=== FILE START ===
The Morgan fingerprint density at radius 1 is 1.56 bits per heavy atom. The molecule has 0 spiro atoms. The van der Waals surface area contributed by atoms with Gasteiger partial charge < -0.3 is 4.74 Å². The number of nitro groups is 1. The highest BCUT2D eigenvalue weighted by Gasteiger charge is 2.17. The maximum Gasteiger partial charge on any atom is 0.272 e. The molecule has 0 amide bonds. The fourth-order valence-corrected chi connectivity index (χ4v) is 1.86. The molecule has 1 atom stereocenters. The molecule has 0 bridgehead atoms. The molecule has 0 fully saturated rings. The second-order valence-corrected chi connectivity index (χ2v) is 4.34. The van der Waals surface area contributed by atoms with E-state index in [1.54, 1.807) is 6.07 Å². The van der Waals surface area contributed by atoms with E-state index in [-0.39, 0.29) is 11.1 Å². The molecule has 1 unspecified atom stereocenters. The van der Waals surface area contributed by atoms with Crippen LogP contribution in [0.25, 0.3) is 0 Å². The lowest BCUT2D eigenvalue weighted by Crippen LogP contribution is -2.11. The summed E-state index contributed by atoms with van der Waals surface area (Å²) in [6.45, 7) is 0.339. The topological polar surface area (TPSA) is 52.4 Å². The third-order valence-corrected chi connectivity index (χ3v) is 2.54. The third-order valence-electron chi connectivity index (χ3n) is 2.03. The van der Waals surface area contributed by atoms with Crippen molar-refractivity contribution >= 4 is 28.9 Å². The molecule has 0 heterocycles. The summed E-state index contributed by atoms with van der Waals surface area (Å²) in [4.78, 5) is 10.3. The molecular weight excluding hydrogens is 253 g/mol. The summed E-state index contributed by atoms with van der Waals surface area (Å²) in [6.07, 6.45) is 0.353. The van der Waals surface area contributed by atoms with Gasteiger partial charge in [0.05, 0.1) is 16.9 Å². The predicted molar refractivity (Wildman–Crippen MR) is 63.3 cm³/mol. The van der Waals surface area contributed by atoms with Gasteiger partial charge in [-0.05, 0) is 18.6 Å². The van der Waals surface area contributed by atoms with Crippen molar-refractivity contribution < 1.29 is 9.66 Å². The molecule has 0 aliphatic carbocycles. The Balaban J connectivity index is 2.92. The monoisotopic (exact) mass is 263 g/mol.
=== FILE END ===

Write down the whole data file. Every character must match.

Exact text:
The Morgan fingerprint density at radius 1 is 1.56 bits per heavy atom. The molecule has 0 spiro atoms. The van der Waals surface area contributed by atoms with Gasteiger partial charge < -0.3 is 4.74 Å². The number of nitro groups is 1. The highest BCUT2D eigenvalue weighted by Gasteiger charge is 2.17. The maximum Gasteiger partial charge on any atom is 0.272 e. The molecule has 0 amide bonds. The fourth-order valence-corrected chi connectivity index (χ4v) is 1.86. The molecule has 1 atom stereocenters. The molecule has 0 bridgehead atoms. The molecule has 0 fully saturated rings. The second-order valence-corrected chi connectivity index (χ2v) is 4.34. The van der Waals surface area contributed by atoms with E-state index in [1.54, 1.807) is 6.07 Å². The van der Waals surface area contributed by atoms with E-state index in [-0.39, 0.29) is 11.1 Å². The molecule has 1 unspecified atom stereocenters. The van der Waals surface area contributed by atoms with Crippen LogP contribution in [0.25, 0.3) is 0 Å². The lowest BCUT2D eigenvalue weighted by Crippen LogP contribution is -2.11. The summed E-state index contributed by atoms with van der Waals surface area (Å²) in [6.45, 7) is 0.339. The topological polar surface area (TPSA) is 52.4 Å². The third-order valence-corrected chi connectivity index (χ3v) is 2.54. The third-order valence-electron chi connectivity index (χ3n) is 2.03. The van der Waals surface area contributed by atoms with Crippen molar-refractivity contribution >= 4 is 28.9 Å². The molecule has 0 heterocycles. The summed E-state index contributed by atoms with van der Waals surface area (Å²) in [4.78, 5) is 10.3. The molecular weight excluding hydrogens is 253 g/mol. The summed E-state index contributed by atoms with van der Waals surface area (Å²) in [6.07, 6.45) is 0.353. The van der Waals surface area contributed by atoms with Gasteiger partial charge in [0.05, 0.1) is 16.9 Å². The predicted molar refractivity (Wildman–Crippen MR) is 63.3 cm³/mol. The van der Waals surface area contributed by atoms with Gasteiger partial charge in [-0.05, 0) is 18.6 Å². The van der Waals surface area contributed by atoms with Crippen molar-refractivity contribution < 1.29 is 9.66 Å². The molecule has 0 aliphatic carbocycles. The Balaban J connectivity index is 2.92. The monoisotopic (exact) mass is 263 g/mol.